Mon, 07/09/2018 - 18:02

BusinessInsider: “A new paper from University of Chicago economists attempts to infer demographics based on people’s consumer behavior or media consumption. The researchers found that “no individual brand is as predictive of being high-income as owning an Apple iPhone” based on 2016 data. In the United States, if you have an Apple iPhone or iPad, it’s a strong sign that you make a lot of money. That’s one of the takeaways from a new National Bureau of Economic Research working paper from University of Chicago economists Marianne Bertrand and Emir Kamenica.

“Across all years in our data, no individual brand is as predictive of being high-income as owning an Apple iPhone in 2016,” the researchers wrote. There are details and caveats to the research, but the economists found that owning an iPhone gave them a 69% chance to correctly infer that the owner was “high-income,” which they defined as being in the top quartile of income for households of that type — like single adult or couple with dependents, for example…”Knowing whether someone owns an iPad in 2016 allows us to guess correctly whether the person is in the top or bottom income quartile 69 percent of the time,” they write. The research also suggests that owning an Android phone or using Verizon are a strong indicators of being high-income as well…”

Categories: Law and Legal

Box CEO says mistrust of Google and Facebook is a ‘contagion’ that could spread to every tech company

Mon, 07/09/2018 - 17:58

Recode: The worst-case scenario for us is that Silicon Valley gets so far behind on these issues that we just can’t be trusted as an industry. “Aaron Levie isn’t worried about his company, Box, being regulated — but he is worried about what happens if the government has to do something about Facebook. “It’s a contagion because it’s going to reduce trust in these types of platforms,” Levie said on the latest episode of Recode Decode, hosted by Kara Swisher. Box’s clients include some of the world’s biggest companies, such as Coca-Cola, General Electric and Pfizer, helping their employees share files and collaborate securely in the cloud. Levie said it has a “strong vested interest” in seeing Google and Facebook “resolve their issues” and get on a good footing with wannabe tech regulators in the government…”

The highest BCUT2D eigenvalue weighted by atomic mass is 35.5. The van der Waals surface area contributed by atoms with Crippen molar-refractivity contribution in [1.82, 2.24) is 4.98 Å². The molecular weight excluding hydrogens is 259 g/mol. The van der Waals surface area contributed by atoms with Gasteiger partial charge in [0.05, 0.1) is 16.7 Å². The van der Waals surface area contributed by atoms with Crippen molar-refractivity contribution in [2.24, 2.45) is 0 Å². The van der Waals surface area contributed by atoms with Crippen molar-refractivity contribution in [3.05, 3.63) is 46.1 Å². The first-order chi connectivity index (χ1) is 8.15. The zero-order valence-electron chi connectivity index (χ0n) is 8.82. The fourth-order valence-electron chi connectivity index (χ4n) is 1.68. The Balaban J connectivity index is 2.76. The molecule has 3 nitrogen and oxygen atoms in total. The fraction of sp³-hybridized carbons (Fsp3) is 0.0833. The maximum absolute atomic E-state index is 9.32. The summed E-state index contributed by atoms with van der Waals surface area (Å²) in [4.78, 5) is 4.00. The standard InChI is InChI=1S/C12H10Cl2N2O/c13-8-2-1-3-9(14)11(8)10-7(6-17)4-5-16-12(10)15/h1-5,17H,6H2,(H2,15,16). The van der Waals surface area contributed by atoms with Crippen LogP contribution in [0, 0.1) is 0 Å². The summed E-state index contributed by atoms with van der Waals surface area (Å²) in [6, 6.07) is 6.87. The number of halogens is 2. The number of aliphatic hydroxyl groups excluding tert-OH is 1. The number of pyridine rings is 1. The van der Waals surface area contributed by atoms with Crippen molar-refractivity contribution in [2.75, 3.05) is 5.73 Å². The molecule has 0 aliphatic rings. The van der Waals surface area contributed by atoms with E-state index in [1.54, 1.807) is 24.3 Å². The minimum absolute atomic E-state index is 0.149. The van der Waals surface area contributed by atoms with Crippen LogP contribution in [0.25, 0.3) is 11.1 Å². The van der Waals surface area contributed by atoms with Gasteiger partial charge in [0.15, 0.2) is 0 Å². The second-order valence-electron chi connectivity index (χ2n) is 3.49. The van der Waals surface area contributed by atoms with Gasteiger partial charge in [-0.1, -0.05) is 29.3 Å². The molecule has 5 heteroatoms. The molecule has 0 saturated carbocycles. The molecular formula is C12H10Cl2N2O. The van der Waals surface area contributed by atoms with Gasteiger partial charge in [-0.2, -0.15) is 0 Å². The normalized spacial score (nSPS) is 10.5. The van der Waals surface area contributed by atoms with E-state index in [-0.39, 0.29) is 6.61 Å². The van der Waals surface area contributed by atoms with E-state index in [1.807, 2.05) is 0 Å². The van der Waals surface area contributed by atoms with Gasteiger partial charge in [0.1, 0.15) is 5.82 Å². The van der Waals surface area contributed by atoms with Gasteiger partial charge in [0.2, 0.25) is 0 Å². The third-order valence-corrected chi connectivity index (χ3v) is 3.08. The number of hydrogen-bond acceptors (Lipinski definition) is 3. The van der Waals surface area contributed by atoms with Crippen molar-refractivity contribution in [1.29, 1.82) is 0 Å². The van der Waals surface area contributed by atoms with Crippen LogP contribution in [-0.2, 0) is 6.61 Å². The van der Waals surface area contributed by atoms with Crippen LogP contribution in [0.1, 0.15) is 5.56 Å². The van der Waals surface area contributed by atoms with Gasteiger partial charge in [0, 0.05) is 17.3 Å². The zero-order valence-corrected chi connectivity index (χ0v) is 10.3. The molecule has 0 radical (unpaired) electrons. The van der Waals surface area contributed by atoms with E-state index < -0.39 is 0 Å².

Categories: Law and Legal

The Economist – What if people were paid for their data?

Mon, 07/09/2018 - 17:54

Advocates of “data as labour” think users should be paid for using online services [paywall – you may read this free if you have not visited the site this month]: “DATA SLAVERY.” Jennifer Lyn Morone, an American artist, thinks this is the state in which most people now live. To get free online services, she laments, they hand over intimate information to technology firms. “Personal data are much more valuable than you think,” she says. To highlight this sorry state of affairs, Ms Morone has resorted to what she calls “extreme capitalism”: she registered herself as a company in Delaware in an effort to exploit her personal data for financial gain. She created dossiers containing different subsets of data, which she displayed in a London gallery in 2016 and offered for sale, starting at £100 ($135). The entire collection, including her health data and social-security number, can be had for £7,000. Only a few buyers have taken her up on this offer and she finds “the whole thing really absurd”. Yet if the job of the artist is to anticipate the Zeitgeist, Ms Morone was dead on: this year the world has discovered that something is rotten in the data economy. Since it emerged in March that Cambridge Analytica, a political consultancy, had acquired data on 87m Facebook users in underhand ways, voices calling for a rethink of the handling of online personal data have only grown louder. Even Angela Merkel, Germany’s chancellor, recently called for a price to be put on personal data, asking researchers to come up with solutions…”